Canadian Supreme Court Justice Moldaver retires from Court



Supreme Court Justice Michael Moldaver has announced his intentions to retire from the highest court in Canada on September 1st, months before his mandatory retirement date in December of this year.


Moldaver has been a sitting Supreme Court Justice since 2011, when then Prime Minister Stephen Harper appointed him to the court.


Born and raised in Peterborough, Ontario, Justice Moldaver started practicing criminal law in 1973 and was appointed Queen’s Counsel in 1985.


Prior to his ascension to the highest court, Moldaver was a member of the Ontario Superior Court of Justice, and Court of Appeal for Ontario.


In a statement Justice Moldaver said, “It has been an honour for me to be a member of this country’s highest court for the better part of 11 years.


"During that timeframe, I have had the privilege of serving under two pre-eminent Chief Justices – Chief Justice Beverley McLachlin and Chief Justice Richard Wagner – persons of honour and integrity, courage and vision, who share a passion for justice and a fervent commitment to maintaining the rule of law, protecting an independent judiciary, and preserving an unparalleled justice system for all Canadians. For this, and so much more, they are owed a great debt of gratitude," He said.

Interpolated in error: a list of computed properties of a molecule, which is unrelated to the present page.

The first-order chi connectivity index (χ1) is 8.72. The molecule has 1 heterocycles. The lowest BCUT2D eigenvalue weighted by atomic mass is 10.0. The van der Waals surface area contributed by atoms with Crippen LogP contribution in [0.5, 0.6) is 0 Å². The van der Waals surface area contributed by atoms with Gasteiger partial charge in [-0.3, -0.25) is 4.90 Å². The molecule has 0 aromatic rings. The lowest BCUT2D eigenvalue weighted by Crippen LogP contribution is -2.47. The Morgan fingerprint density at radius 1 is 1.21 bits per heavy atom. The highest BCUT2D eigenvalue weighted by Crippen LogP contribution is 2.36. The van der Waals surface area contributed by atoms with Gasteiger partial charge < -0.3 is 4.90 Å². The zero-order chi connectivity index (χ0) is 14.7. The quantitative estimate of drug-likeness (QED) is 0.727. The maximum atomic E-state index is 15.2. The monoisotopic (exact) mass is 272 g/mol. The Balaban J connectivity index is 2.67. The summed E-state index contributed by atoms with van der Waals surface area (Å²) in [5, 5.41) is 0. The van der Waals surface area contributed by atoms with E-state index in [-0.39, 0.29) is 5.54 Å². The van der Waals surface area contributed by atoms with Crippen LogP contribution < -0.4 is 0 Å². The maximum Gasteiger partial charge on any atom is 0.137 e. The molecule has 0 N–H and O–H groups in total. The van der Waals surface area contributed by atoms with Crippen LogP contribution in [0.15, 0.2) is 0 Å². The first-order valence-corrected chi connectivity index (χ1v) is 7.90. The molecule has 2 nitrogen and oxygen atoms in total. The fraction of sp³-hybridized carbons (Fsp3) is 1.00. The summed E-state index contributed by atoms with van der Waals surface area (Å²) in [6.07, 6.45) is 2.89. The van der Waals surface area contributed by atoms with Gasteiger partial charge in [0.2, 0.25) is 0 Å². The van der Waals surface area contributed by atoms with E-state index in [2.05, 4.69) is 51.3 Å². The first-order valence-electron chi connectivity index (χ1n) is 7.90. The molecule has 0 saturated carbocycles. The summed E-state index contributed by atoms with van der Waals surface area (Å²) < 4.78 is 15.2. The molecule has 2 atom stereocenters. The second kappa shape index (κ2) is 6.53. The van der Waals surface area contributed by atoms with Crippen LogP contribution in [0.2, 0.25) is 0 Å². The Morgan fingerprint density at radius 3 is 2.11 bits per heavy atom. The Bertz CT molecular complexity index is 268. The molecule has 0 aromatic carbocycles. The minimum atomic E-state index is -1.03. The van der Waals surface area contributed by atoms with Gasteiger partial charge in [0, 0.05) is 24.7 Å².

When Harper announce Moldaver as one of the two justices to replace retiring Justices Ian Binnie and Louise Charron, there was concern that his lack of French disqualified him to sit on the highest court.


In Canada, Justices can hold office until they reach the mandatory retirement age of 75.


Chief Justice Richard Wagner said of the Justices retirement, "Justice Moldaver has made exceptional contributions to Canadian jurisprudence, particularly in the area of criminal law,” said Chief Justice Wagner. “Canadians have benefited from his humanity and deep commitment to fair and just results. His colleagues and I have profited from his wisdom, warm collegiality and wit. We wish him a very happy retirement.”


The opening sets up a chance for Prime Minsiter Justin Trudeau to extend his legacy on the court. Of the 9 sitting justices, 4 have been appointed by Harper, and 4 by Trudeau. Chief Justice Richard Wagner was appointed tot he court by Stephen Harper, but was chosen as Chief Justice by Justin Trudeau.


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